Betty Ford. Thank you for being a pathfinder.

Reflecting on the life of Betty Ford, and how she was the first major public figure to openly discuss an addiction to drugs and alcohol. Additionally, she openly talked about cancer let alone breast cancer.

Keep in mind that at the time society didn’t openly have those discussions or have recovery resources for addicts.

She was the essence of a pathfinder, leader and philanthropist. My guess is that she didn’t see herself that way. I venture to guess she saw herself as a person tired of living with the weight of pain and came to a point where she just wanted to relieve herself of it.

She was amazingly brave. She didn’t cower from society’s glare or attitude. Rather, she moved forward to create a better life for herself and her family, ridding herself of a negative burden. In turn, she created a better life for herself and for thousands of others.

I understand her desire to rid of something negative. In 1980 I was raped, yet like 60% of other victims didn’t report the crime, and I believed life would continue, peacefully, by sweeping the problem under the rug. Instead the problem got worse as my attacker stalked me for the next four years and raped me a second time, hence making my secret deeper and the burden of carrying it nearly impossible to bare.

Yet with time, wisdom taught me I don’t have to live with that negative weight. Rather I learned we can be powerful and peaceful at the same time by releasing the burden.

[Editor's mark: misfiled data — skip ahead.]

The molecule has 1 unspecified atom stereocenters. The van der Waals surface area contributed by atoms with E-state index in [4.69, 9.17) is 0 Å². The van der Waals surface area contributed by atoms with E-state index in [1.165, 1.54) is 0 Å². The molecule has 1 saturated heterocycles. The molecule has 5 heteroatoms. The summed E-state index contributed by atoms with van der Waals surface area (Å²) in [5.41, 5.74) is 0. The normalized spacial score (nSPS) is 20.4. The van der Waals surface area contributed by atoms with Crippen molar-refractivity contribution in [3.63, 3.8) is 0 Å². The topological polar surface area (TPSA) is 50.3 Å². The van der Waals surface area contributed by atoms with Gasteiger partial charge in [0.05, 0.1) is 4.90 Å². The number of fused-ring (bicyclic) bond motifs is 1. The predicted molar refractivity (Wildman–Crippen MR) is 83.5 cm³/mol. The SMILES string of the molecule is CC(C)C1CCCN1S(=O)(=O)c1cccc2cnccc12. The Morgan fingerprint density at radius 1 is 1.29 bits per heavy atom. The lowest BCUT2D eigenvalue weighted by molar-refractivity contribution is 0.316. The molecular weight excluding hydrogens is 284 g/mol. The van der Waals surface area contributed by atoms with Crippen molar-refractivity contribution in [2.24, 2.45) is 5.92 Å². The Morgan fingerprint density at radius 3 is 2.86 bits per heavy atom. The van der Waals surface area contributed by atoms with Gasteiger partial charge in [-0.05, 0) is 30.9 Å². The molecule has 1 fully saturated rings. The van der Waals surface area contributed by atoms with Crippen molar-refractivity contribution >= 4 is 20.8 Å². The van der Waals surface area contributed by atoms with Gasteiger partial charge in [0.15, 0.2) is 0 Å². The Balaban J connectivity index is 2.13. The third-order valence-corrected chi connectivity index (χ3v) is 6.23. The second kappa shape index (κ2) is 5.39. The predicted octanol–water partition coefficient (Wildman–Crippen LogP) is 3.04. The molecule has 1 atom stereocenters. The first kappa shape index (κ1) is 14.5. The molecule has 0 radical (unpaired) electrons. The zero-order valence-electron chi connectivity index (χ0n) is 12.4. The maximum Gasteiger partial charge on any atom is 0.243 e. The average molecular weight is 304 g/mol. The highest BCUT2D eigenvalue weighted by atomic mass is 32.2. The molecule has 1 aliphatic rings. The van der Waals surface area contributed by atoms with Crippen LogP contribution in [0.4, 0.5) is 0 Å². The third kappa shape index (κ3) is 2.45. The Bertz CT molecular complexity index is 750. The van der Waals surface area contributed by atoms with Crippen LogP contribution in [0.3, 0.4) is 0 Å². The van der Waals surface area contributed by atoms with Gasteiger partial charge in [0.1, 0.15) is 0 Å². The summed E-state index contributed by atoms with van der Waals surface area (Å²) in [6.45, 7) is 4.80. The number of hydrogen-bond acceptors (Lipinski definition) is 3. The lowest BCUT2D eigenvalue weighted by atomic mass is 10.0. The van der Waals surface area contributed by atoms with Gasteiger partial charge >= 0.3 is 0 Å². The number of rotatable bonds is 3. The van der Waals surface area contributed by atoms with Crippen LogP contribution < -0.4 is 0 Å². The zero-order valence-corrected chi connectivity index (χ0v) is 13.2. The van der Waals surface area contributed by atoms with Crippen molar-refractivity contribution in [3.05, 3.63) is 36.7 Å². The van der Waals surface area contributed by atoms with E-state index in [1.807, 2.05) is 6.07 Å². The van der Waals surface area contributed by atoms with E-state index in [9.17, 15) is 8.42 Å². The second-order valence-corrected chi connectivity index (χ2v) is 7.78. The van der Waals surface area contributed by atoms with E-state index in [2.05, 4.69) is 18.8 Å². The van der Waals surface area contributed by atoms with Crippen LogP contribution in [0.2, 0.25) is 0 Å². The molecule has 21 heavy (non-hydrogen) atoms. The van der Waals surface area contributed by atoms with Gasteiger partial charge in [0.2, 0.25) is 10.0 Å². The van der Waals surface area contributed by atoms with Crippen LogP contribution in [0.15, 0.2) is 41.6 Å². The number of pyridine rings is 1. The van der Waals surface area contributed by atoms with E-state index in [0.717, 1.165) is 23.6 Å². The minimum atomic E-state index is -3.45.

Case in point, I raced the Ironman for two reasons. One, I wanted to. Two, because I believed the discipline of Ironman training could develop a strong body and a positive mindset, hence eliminating the negative thoughts that I continued to harbor. For example, it was common for me to say “how am I going to get out of this moment?” instead of saying, “how can I enjoy this moment?”.

To test my theory, I created a goal … to discipline my mind to race the Ironman, 17-hours if needed – under maddening physical conditions – and to enjoy every moment without having one negative thought.

Could I, like Betty Ford, eliminate the need for an addiction? In my case the addiction was negativity, a mindset that causes a person to feel and act like a victim.

Yes (I say with a smile) it can be done. Racing the Ironman was the best day of my life, and in future posts I’ll share tools and tips that helped me with that discipline process. But for now, I’d like to encourage anyone who is carrying an unwanted load of shit to find ways to release that stinking load. Life is too short to let that stink stick on you.

Enjoy the day.